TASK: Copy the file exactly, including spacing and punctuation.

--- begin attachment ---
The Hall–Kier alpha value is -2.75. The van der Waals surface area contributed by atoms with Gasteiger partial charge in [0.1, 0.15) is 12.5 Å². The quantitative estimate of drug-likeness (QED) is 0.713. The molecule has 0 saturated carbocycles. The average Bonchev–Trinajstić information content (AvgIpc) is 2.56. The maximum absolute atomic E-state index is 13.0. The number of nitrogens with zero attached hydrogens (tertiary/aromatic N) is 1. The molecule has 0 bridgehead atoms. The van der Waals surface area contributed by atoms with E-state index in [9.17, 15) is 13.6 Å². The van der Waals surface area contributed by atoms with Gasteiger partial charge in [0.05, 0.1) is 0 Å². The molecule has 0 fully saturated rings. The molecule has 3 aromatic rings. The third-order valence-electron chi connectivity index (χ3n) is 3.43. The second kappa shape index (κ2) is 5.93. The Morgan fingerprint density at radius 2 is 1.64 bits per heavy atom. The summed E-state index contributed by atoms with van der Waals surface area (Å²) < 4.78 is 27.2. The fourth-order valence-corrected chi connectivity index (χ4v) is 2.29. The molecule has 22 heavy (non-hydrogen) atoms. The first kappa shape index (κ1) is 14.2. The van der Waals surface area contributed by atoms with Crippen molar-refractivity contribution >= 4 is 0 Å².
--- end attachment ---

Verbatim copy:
The Hall–Kier alpha value is -2.75. The van der Waals surface area contributed by atoms with Gasteiger partial charge in [0.1, 0.15) is 12.5 Å². The quantitative estimate of drug-likeness (QED) is 0.713. The molecule has 0 saturated carbocycles. The average Bonchev–Trinajstić information content (AvgIpc) is 2.56. The maximum absolute atomic E-state index is 13.0. The number of nitrogens with zero attached hydrogens (tertiary/aromatic N) is 1. The molecule has 0 bridgehead atoms. The van der Waals surface area contributed by atoms with E-state index in [9.17, 15) is 13.6 Å². The van der Waals surface area contributed by atoms with Gasteiger partial charge in [0.05, 0.1) is 0 Å². The molecule has 0 fully saturated rings. The molecule has 3 aromatic rings. The third-order valence-electron chi connectivity index (χ3n) is 3.43. The second kappa shape index (κ2) is 5.93. The Morgan fingerprint density at radius 2 is 1.64 bits per heavy atom. The summed E-state index contributed by atoms with van der Waals surface area (Å²) < 4.78 is 27.2. The fourth-order valence-corrected chi connectivity index (χ4v) is 2.29. The molecule has 22 heavy (non-hydrogen) atoms. The first kappa shape index (κ1) is 14.2. The van der Waals surface area contributed by atoms with Crippen molar-refractivity contribution >= 4 is 0 Å².